Every year around the country, summer temperatures reach record-breaking highs, while the concrete industry toils on erecting buildings, constructing high-rises, and paving roads. And as the heat rises, so do the concerns about proper hydration for construction workers.

“Construction is physically intensive work, which that in itself is taxing on the body,” says Grace Fox, safety director for Houston-based T.A.S. Commercial Concrete Construction. “By the time you add heat in the high double digits or triple digits, add humidity, and the lack of rain—all of these add up to some serious health effects even on perfectly healthy employees.”

Everyone knows it's important to stay hydrated, especially during the hot summer months and working long strenuous hours, but it bears repeating. Fox says T.A.S. begins a proactive educational campaign well before the temperatures start to rise. In Texas, this can be as early as March. This education effort includes e-mails, voicemails, newsletters, daily reminders through field supervisors, and even information on the employees' checks. “It's an educational process that has to start early,” Fox says. “The most important thing is to educate the workers on the symptoms and about avoiding heat-related injuries.”

Catch dehydration in time

Education starts with the warning signs, which for mild to moderate dehydration include thirst, dry sticky mouth, dark yellow urine, loss of elasticity in skin, sleepiness or tired-ness, headache, dizziness or light-headedness, muscle weakness, and fatigue. Symptoms worsen with severe dehydration leading to extreme thirst, very dry mouth, lack of sweating, little urination, sunken eyes, shriveled and dry skin, low blood pressure, rapid heartbeat, and fever. These indicators can be life threatening and need immediate medical attention. T.A.S. encourages employees to pass along complaints of any of these symptoms to management so proper attention can be given if dehydration, or worse a heat-related illness, occurs.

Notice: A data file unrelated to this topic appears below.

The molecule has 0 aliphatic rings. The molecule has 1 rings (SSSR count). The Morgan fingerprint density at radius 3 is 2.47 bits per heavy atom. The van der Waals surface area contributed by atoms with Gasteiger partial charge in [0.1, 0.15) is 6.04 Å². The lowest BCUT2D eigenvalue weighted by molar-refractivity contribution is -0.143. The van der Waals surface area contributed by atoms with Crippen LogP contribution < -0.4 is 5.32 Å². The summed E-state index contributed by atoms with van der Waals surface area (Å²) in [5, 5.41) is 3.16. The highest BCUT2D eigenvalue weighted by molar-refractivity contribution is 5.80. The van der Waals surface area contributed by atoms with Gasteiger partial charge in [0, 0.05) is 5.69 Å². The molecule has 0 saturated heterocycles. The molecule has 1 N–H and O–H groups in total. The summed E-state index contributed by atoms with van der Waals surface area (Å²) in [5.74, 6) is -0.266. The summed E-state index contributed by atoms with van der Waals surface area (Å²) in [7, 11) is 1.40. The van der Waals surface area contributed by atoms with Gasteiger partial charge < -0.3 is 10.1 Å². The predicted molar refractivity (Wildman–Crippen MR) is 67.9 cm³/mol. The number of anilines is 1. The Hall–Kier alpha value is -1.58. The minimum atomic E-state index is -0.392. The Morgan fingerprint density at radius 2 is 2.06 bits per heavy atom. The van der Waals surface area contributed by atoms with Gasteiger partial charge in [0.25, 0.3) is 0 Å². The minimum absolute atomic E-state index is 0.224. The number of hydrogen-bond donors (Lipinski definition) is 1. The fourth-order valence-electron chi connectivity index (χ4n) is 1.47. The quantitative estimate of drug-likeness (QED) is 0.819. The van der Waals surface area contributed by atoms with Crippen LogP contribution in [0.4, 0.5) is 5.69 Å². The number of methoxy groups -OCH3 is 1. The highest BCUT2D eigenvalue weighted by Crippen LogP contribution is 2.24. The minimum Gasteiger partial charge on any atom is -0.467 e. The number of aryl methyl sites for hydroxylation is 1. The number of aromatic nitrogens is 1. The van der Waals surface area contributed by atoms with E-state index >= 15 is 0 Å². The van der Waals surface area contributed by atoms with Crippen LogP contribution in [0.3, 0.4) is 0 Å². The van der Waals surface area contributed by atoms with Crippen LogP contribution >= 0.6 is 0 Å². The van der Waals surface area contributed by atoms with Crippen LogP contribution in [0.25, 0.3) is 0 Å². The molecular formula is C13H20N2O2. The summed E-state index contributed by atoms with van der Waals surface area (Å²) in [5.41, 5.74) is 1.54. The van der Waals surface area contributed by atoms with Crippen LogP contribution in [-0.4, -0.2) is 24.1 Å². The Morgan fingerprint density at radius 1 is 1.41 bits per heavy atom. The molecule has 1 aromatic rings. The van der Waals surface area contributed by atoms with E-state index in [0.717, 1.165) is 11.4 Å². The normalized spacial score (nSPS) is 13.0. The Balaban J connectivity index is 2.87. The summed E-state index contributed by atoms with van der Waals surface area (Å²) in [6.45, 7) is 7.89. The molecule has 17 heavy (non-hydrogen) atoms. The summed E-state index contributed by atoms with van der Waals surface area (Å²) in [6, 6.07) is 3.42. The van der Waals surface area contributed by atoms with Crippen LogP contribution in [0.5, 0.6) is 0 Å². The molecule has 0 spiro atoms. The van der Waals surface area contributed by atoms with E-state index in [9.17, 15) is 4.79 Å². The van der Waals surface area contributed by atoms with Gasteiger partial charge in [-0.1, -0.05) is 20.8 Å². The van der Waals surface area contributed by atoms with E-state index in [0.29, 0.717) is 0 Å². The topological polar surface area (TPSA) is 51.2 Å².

When you realize that you've become dehydrated, start replacing fluids immediately. In order to prevent dehydration, drink before, throughout the workday, and after to ensure you're getting enough water. There also are hydration packs that you can wear on your back for constant hydration. Sports drinks also are a good way to stay hydrated, replace lost electrolytes and minerals, and come in a variety of flavors. Avoid drinking coffee, tea, soda, or alcohol, which act as diuretics and dehydrate you further.

What's enough?

How much water do you need to drink? The recommended eight 8-ounce glasses a day can be misleading because everyone's needs are different. Type of activity performed, temperature, clothing, diet, and fitness level are just a few factors that influence how quickly you can become dehydrated.

Thirst is another traditional tell-tale sign, but most experts believe that by the time you feel thirsty, you've already lost a significant amount of water. A better gauge is to check the color of your urine. Clear or light-colored urine indicates adequate hydration, whereas dark yellow or amber signals your body is dehydrated.

Being dehydrated can lead to a loss in concentration, headaches, dizziness, and lightheadedness, as well as less focus on the task at hand; a dangerous situation when dealing with complex machinery. According to the National Institute for Occupational Safety and Health's (NIOSH) “Working in Hot Environments,” more accidents happen in hotter weather. “Working in a hot environment lowers the mental alertness and physical performance of an individual. Increased body temperature and physical discomfort promote irritability, anger, and other emotional states which sometimes cause workers to overlook safety procedures or to divert attention from hazardous tasks.”

Repeat after me

Although it may be redundant, remember to get plenty of fluids on the job. Even though your company is required by law to provide water to you, it's your personal responsibility to stay hydrated. So drink up!